The four-lane running west from its current end would have to dip southward at 169, to account for the bridge over the railroad that’s just north of the current intersection. The north side of the interchange is at the current location of the intersection, with an inside loop ramp for southbound to westbound. The four-lane would rejoin current 30 (the westbound lanes) at P54 near Beaver.
The plan might require some modifications to meet current standards, but this looks like solid groundwork to move forward.
The Alta and Aurelia school districts — one mostly in Buena Vista County, the other mostly in Cherokee County — extended their whole-grade-sharing agreement last year. Last month, however, they dove into full reorganization, effective next year. Story: Cherokee Chronicle-Times.
The school board of the consolidated district will start as a transitional board, with technically three active boards at once in the next school year, and it will eventually be whittled down to one five-member at-large board. (Chronicle-Times, again) The new state law combining city and school elections had no effect on this decision, but it will be interesting to see if districts change to an at-large plan because of it.
The Alta and Aurelia districts combined have lost 25% of their students since 2000.
This weekend, for only the second time in the Big 12 era, Iowa State is in a position it used to be in quite often — the warmup act for the Oklahoma Sooners the weekend before their game against Texas.
It may not have been an official secret bylaw in the Big Eight, but Oklahoma’s season schedules made Iowa State the first conference opponent a disproportionate amount of time. Remember, this was before Oklahoma and Texas were together in the Big 12.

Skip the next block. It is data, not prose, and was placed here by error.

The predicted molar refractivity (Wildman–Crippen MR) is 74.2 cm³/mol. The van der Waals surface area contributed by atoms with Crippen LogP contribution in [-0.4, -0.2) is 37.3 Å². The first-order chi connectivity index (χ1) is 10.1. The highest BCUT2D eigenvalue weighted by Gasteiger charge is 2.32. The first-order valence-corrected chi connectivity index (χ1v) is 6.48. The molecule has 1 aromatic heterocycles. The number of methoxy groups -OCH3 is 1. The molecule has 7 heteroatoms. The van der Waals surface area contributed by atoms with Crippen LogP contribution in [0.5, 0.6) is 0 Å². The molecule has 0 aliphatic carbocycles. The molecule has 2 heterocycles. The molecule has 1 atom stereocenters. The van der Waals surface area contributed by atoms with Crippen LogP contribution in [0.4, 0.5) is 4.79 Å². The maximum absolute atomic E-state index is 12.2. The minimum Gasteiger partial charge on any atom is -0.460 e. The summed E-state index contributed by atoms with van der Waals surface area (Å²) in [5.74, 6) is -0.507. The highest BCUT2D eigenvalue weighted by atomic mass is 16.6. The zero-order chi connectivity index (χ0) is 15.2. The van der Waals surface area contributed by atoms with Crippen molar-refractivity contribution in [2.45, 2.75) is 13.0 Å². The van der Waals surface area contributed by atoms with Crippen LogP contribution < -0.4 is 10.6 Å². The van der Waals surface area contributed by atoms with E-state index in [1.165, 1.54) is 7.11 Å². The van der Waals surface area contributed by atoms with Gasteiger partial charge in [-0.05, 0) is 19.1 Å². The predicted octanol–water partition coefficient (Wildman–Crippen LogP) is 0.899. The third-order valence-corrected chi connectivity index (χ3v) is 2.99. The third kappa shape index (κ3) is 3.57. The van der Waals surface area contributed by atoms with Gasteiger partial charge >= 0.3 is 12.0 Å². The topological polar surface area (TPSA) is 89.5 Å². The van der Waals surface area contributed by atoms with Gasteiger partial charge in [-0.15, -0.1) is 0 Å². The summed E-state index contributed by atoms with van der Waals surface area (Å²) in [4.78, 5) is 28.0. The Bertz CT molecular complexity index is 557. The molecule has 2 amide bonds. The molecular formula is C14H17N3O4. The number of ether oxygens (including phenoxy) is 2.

Before 1974, OU played a conference team eight times the weekend before Texas; ISU accounted for three of those. (Oklahoma State was not a conference opponent for most of this time.) Usually, though, in a schedule that started the weekend after Labor Day, OU played all non-conference teams including Texas before the Big Six/Seven/Eight teams.
Then from 1974 (shortly after the emergence of the 11-game schedule) to 1995 (the end of the Big Eight), ISU was both OU’s first conference opponent and the opponent before Texas 10 of 21 times. Five other years, OU’s conference opener and pre-Texas game was Kansas State in the “Futility U” era.
When Big 12 play began, and the North teams only played OU twice every four years, its pre-Texas opponents were more varied. Three of the first five Big 12 seasons, OU played Kansas, but that included the John Blake era and KU managed to win in both Lawrence and Norman.
It’s Oklahoma week, and as such, here’s the link to my compilation of just how thoroughly non-competitive ISU has been in this series. Because of Kentucky’s late-fourth-quarter collapse against Florida this year, ISU-OU remains the sixth-longest active overall winless streak between teams in the same conference.